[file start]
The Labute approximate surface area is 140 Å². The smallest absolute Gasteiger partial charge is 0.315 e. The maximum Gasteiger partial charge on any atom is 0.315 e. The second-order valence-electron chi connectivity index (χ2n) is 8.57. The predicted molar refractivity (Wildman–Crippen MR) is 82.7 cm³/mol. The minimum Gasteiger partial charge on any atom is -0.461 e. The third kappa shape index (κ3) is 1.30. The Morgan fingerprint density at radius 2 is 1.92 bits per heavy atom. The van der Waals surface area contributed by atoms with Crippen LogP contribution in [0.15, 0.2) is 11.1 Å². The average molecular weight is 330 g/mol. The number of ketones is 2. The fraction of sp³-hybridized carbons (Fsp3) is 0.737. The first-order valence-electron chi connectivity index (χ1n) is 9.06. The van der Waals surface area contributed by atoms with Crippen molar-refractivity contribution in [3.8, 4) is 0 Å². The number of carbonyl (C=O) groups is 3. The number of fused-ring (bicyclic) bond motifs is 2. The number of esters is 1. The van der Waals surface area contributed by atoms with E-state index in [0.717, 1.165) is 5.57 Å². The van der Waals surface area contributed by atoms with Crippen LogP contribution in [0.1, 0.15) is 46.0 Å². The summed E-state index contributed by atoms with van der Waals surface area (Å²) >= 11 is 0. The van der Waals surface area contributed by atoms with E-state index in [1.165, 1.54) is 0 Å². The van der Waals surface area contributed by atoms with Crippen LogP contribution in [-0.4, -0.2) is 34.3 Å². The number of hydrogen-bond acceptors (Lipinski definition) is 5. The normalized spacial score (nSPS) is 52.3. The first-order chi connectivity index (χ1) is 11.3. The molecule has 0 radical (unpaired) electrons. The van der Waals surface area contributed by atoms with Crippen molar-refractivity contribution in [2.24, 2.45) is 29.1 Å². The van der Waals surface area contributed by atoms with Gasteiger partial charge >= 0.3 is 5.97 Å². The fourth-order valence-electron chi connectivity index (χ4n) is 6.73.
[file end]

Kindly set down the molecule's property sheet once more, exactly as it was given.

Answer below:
The Labute approximate surface area is 140 Å². The smallest absolute Gasteiger partial charge is 0.315 e. The maximum Gasteiger partial charge on any atom is 0.315 e. The second-order valence-electron chi connectivity index (χ2n) is 8.57. The predicted molar refractivity (Wildman–Crippen MR) is 82.7 cm³/mol. The minimum Gasteiger partial charge on any atom is -0.461 e. The third kappa shape index (κ3) is 1.30. The Morgan fingerprint density at radius 2 is 1.92 bits per heavy atom. The van der Waals surface area contributed by atoms with Crippen LogP contribution in [0.15, 0.2) is 11.1 Å². The average molecular weight is 330 g/mol. The number of ketones is 2. The fraction of sp³-hybridized carbons (Fsp3) is 0.737. The first-order valence-electron chi connectivity index (χ1n) is 9.06. The van der Waals surface area contributed by atoms with Crippen molar-refractivity contribution in [3.8, 4) is 0 Å². The number of carbonyl (C=O) groups is 3. The number of fused-ring (bicyclic) bond motifs is 2. The number of esters is 1. The van der Waals surface area contributed by atoms with E-state index in [0.717, 1.165) is 5.57 Å². The van der Waals surface area contributed by atoms with Crippen LogP contribution in [0.1, 0.15) is 46.0 Å². The summed E-state index contributed by atoms with van der Waals surface area (Å²) >= 11 is 0. The van der Waals surface area contributed by atoms with E-state index in [1.165, 1.54) is 0 Å². The van der Waals surface area contributed by atoms with Crippen LogP contribution in [-0.4, -0.2) is 34.3 Å². The number of hydrogen-bond acceptors (Lipinski definition) is 5. The normalized spacial score (nSPS) is 52.3. The first-order chi connectivity index (χ1) is 11.3. The molecule has 0 radical (unpaired) electrons. The van der Waals surface area contributed by atoms with Crippen molar-refractivity contribution in [2.24, 2.45) is 29.1 Å². The van der Waals surface area contributed by atoms with Gasteiger partial charge >= 0.3 is 5.97 Å². The fourth-order valence-electron chi connectivity index (χ4n) is 6.73.